Jordan Benston, CEO of the production company Oracle Media and a mother of two, was one of the people who tweeted her support for Calandrelli.

“The last time I traveled with a bag of breast milk I knew it was going to be fine, I had done it before,” Benston said to The Washington Post. “But the guy that was working TSA goes, ‘Wait a minute, let me make sure you can even take this with you.’ ”

Benston says the agent brought over a female supervisor who let her bring the unfrozen milk through. She said it’s been harder when she’s packed milk that wasn’t completely frozen. “They literally open every single bag of your breast milk to test it to make sure that is breast milk,” she said.

Depending on the age of their baby, a lactating parent should typically express their milk every two to four hours if they can’t breastfeed directly, said Jennifer Horne, a lactation consultant with the Lactation Network, which connects families with breastfeeding consultants and products. Given the amount of time air travel can take — from traveling to and from the airport to going through security and actually flying — someone without their baby will probably need to pump at least once, she said.

“Our bodies are made to express the milk regularly,” she said. “There are definitely some problems they can run into if they’re not doing that.”

Without being able to pump, the parent can feel pain and discomfort; breasts can become engorged, which can lead to plugged milk ducts. Ultimately, Horne said, that can result in mastitis, a breast infection that, if untreated, could lead to a breast abscess, which could require hospitalization.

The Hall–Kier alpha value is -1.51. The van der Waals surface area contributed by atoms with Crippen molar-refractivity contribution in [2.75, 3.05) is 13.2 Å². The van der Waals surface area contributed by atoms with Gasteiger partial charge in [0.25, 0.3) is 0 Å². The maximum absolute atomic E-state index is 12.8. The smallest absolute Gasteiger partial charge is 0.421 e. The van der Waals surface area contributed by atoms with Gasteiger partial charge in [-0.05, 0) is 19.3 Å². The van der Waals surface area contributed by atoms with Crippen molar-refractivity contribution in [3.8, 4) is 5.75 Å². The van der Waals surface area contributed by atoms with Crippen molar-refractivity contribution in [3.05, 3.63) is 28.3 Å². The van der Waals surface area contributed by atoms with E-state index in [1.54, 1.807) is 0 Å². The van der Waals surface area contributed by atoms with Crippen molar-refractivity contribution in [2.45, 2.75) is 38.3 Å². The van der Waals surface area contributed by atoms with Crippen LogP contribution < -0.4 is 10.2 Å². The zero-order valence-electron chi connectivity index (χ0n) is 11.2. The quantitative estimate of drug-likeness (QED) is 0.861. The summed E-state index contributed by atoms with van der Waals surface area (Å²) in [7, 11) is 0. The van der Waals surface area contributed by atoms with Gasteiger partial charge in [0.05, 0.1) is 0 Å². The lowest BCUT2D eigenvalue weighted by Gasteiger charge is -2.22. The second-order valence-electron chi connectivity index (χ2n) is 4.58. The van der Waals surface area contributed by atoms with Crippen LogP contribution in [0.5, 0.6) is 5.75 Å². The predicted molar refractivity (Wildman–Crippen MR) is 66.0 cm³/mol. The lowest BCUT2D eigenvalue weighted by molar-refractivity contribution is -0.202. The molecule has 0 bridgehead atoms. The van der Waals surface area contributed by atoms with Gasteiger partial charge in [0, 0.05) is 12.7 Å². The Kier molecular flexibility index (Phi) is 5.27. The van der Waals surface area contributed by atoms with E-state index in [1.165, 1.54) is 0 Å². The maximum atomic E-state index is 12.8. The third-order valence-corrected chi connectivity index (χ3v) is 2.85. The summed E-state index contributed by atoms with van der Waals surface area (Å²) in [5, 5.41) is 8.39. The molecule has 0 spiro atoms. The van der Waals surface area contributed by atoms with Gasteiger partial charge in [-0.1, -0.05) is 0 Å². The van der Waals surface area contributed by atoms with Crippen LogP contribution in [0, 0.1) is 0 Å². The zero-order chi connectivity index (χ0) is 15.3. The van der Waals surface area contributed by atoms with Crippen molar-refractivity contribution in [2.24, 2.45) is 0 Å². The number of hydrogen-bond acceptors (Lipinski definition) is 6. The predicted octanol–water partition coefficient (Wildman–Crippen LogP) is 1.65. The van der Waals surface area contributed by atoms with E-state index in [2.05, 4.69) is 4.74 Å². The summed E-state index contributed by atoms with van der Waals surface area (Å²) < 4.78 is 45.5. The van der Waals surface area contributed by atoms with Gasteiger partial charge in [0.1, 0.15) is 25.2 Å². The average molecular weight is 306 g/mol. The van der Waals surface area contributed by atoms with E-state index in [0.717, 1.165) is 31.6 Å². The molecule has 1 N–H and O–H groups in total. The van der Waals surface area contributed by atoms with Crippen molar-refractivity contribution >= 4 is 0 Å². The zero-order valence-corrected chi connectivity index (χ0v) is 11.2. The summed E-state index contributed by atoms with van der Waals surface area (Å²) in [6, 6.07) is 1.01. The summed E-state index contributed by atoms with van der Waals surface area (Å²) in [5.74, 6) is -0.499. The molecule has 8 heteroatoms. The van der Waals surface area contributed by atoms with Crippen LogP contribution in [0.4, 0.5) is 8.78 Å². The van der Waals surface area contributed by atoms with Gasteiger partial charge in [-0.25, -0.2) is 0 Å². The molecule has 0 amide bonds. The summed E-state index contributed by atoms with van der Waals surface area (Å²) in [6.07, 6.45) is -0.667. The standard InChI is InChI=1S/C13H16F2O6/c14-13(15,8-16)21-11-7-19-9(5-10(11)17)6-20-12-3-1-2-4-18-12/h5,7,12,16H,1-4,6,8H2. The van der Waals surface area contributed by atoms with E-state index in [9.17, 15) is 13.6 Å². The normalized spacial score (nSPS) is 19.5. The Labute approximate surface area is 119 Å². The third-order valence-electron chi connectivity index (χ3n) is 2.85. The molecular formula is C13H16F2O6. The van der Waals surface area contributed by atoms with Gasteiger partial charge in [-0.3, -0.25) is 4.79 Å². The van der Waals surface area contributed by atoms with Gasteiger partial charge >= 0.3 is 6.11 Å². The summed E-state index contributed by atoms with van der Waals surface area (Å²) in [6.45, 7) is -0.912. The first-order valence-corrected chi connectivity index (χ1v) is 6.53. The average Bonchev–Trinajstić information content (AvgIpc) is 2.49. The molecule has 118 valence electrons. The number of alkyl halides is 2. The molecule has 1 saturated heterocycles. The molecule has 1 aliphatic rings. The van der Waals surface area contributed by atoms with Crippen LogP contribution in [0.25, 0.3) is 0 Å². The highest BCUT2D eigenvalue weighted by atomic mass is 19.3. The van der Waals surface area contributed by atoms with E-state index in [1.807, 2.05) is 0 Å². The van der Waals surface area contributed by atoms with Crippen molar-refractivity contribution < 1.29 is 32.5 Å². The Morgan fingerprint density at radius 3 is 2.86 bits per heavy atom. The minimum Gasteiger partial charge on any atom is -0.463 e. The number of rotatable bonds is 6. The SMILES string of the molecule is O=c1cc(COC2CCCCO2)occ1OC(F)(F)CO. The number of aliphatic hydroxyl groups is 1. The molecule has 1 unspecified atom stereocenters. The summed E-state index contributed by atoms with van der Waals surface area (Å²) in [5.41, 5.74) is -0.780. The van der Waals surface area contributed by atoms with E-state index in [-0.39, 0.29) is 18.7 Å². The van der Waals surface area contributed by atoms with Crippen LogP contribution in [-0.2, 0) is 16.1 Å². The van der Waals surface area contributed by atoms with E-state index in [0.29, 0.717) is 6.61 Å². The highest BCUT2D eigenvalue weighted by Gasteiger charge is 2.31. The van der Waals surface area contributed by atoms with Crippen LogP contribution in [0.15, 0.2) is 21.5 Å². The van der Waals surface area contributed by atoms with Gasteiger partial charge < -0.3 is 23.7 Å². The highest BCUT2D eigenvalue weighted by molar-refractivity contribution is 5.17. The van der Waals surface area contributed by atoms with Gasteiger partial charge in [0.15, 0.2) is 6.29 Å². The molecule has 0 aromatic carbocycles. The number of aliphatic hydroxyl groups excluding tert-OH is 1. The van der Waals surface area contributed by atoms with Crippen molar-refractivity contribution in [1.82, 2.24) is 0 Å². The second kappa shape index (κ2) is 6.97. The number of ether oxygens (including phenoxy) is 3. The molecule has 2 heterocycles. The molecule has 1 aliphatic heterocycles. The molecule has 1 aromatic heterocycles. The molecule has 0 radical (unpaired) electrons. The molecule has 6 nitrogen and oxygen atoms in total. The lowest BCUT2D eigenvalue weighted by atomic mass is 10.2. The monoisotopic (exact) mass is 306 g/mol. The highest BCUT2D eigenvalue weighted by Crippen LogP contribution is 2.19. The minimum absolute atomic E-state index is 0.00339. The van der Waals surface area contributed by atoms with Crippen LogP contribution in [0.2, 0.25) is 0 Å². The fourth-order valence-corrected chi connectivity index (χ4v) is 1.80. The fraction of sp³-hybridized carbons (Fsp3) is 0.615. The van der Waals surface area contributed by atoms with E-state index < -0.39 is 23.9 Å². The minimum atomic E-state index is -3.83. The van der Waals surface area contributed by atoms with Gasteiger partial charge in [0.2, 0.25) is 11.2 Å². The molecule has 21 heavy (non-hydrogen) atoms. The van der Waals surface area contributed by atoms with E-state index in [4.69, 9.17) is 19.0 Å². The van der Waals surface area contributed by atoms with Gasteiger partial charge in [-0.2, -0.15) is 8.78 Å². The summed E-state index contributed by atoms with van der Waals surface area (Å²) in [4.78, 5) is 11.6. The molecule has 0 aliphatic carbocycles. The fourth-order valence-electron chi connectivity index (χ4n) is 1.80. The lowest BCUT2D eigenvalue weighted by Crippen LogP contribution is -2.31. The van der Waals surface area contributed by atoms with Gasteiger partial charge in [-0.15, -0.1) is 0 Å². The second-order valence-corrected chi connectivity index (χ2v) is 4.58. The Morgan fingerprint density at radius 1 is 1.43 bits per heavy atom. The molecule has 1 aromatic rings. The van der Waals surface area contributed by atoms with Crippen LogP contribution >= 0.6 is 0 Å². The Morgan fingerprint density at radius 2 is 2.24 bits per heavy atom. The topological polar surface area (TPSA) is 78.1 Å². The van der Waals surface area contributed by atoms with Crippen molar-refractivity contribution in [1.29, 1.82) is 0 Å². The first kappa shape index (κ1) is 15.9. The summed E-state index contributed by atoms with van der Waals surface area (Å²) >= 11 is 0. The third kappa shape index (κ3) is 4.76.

Horne said she’s worked on plans with lactating parents who had to travel, a task that typically requires confirming TSA rules and finding locations where pumping can be done comfortably. Horne said she’s recommended that parents bring a bag of frozen peas instead of regular ice packs because they aren’t liquid.

Calandrelli’s experience highlights the challenges that nursing parents can encounter, including finding a place to pump. Legislation passed in the past few years ensures that more than 140 U.S. airports provide clean, private spaces for breastfeeding or pumping. Small airports are not required to start offering those areas until this fall.

With more people traveling again, some parents may be traveling while lactating for the first time, and TSA officers may be encountering more of those parents now said Sascha Mayer, co-founder and CEO of Mamava, which makes lactation pods. That could lead to a steep learning curve for everyone.

Mamava publishes a guide called “Fly Fearlessly With Breast Milk” to help travelers understand their rights at TSA checkpoints.

Mayer said a parent who is breastfeeding and works outside the home essentially has three jobs: “You have your job job, you have your home job, and you have your breastfeeding job. … Doing that while traveling, it’s just exponentially more complicated and difficult.”

Since Calandrelli’s posts have gone viral, she hopes to work with lawmakers to affect TSA policy. “I want President Biden to direct Secretary Alejandro Mayorkas and the Department of Homeland Security to stop TSA from discriminating against moms who travel,” she wrote in a follow-up email.

She’d like TSA to “classify and clearly state on their website that breast milk, formula, and related breast pumping equipment is considered ‘medically necessary’ ” as well as improve training and work with nonprofit groups to improve testing for breast milk and formula.